For most Frenchmen, however, the last four years represented fear, cold, hunger, and humiliation. No group of people, of course, fared worse than the Jews. Almost immediately after the conquest, the 200,000 Jews of France began losing their basic civic rights. As of October 3, 1940, they could no longer serve in positions of authority in government, education, publishing, journalism, film, and the military. The following day, civil authorities were granted the power to intern foreign-born Jews in "special camps." Three days later, the repeal of the Crémieux Act stripped citizenship from another 1,500 Algerian Jews. The flurry of discriminatory laws was relentless. By early 1941, Jews could no longer work in banking, insurance, real estate, or hotels. Quotas restricted the number of Jews allowed to practice the legal and medical professions to 2 percent, though this, too, was later expanded into an outright ban. Jewish shops were soon to be "Aryanized," that is, seized by the state and the ownership handed over or sold at a bargain rate to non-Jews. The aim was to "eliminate all Jewish influence in the national economy."
It was not long before the rafles, or roundups, began. On May 14, 1941, the first rafle resulted in the arrest and internment of 3,747 innocent Jewish men. Ten months later, on March 27, 1942, "special train 767" left France with the first convoy of 1,112 Jews packed into overcrowded third-class passenger cars, bound for the new extermination camp of Auschwitz-Birkenau. Eighty-four deportations would follow, most of them in sealed cattle cars. SS Lieutenant General Reinhard Heydrich and his deputy Adolf Eichmann would continually press French authorities to quicken the pace. In all, 75,721 Jewish men, women, and children would be deported from France to Nazi death and concentration camps in the east. Only 2,800 of them would return home. Paris under the Nazi Occupation was, in the words of historian Alistair Horne, the four darkest years of the city's two-thousand-year history. For many Parisians indeed, it was a nightmare of tyranny and terror, resulting in a desperation to escape that would be ruthlessly exploited by one man in its midst.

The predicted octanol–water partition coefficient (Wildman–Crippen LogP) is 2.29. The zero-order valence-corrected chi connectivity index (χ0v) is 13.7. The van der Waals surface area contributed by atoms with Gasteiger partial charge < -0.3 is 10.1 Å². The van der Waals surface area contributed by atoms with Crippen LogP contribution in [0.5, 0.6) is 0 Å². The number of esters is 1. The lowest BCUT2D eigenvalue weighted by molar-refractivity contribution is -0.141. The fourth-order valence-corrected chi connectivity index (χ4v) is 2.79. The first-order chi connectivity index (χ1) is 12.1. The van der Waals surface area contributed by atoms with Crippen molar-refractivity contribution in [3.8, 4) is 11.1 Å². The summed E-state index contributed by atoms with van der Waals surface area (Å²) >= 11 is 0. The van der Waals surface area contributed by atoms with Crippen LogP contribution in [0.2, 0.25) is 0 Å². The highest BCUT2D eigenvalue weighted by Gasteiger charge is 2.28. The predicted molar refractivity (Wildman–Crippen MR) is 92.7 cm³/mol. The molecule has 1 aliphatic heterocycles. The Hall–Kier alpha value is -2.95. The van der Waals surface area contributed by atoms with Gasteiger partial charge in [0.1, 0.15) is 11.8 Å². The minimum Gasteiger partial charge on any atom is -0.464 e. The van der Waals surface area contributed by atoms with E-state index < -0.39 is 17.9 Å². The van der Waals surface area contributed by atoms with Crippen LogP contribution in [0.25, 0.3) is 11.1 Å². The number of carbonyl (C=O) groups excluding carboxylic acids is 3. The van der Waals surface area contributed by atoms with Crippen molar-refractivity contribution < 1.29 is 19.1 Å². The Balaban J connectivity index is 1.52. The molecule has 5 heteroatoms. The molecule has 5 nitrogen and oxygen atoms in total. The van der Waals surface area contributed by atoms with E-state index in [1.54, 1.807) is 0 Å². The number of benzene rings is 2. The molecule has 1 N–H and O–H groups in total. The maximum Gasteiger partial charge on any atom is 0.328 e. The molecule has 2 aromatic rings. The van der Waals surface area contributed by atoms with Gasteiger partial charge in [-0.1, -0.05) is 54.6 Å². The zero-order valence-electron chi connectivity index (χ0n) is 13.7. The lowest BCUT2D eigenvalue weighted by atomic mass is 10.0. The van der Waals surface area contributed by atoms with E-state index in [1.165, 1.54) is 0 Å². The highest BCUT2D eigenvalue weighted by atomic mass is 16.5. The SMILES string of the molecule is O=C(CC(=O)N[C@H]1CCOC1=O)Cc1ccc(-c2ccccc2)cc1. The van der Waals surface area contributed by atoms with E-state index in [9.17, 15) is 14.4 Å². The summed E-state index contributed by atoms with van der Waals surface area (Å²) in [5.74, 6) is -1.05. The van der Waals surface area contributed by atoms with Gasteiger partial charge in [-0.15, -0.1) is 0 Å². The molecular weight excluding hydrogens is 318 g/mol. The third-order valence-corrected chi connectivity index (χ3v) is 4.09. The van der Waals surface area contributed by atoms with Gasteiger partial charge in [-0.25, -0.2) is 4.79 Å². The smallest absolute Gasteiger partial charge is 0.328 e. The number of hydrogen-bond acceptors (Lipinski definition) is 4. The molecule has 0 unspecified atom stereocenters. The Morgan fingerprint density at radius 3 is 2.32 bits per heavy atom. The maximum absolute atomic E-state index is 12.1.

WHAT Massu did after his initial search of the town house might seem peculiar at best. He did not go straight to rue Caumartin to look for Dr. Petiot, nor did he send any detectives there. Instead, he went home.
A French law, dating back to December 13, 1799 (22 Frimaire of the French Revolutionary Calendar), prohibited the police from barging in on citizens during the middle of the night unless there was a fire, flood, or an invitation from inside the residence. Article 76 of the Constitution of Year Eight, as it was known, had been written to stop the late-night arrests that occurred during the Reign of Terror. But in a case of this magnitude, Massu could have simply posted men outside Petiot's apartment to wait for the legal hour. Clearly, there was another explanation for his inaction.
The commissaire suspected that 21 rue Le Sueur had been used by the Gestapo, the German secret state police, that had seized control of French internal affairs. Established in April 1933 to eliminate "enemies of the state" as part of Adolf Hitler's consolidation of power, the Gestapo had swelled from some three hundred officials in a former art school on Prinz-Albrecht-Strasse in Berlin to a total of forty thousand agents and many more informers across Occupied Europe. In the name of law and order, they could spy, arrest, imprison, torture, and kill with almost complete impunity. The organization was above the law, and there was no appeal.
Massu had reasons for presuming a possible Gestapo connection. There was not only the butchery and brutality of the crime scene, but also the fact that the German security forces had preferred to set up its offices in the chic 16th arrondissement. Around the corner on the Avenue Foch, for instance, were Gestapo buildings at Nos. 31, 72, 84, and 85, along with offices of the related SS secret service the Sicherheitsdienst, or SD, at Nos. 19-21, 31 bis, 53, 58-60, 80, and 85. Many other German military, counterespionage, and Nazi Party offices were located on this street as well.
Excerpted from Death in the City of Light by David King. Copyright © 2011 by David King. Excerpted by permission of Crown. All rights reserved. No part of this excerpt may be reproduced or reprinted without permission in writing from the publisher.
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No Man's Land
by Simon Tolkien
Inspired by the experiences of his grandfather, J. R. R. Tolkien, during World War I.
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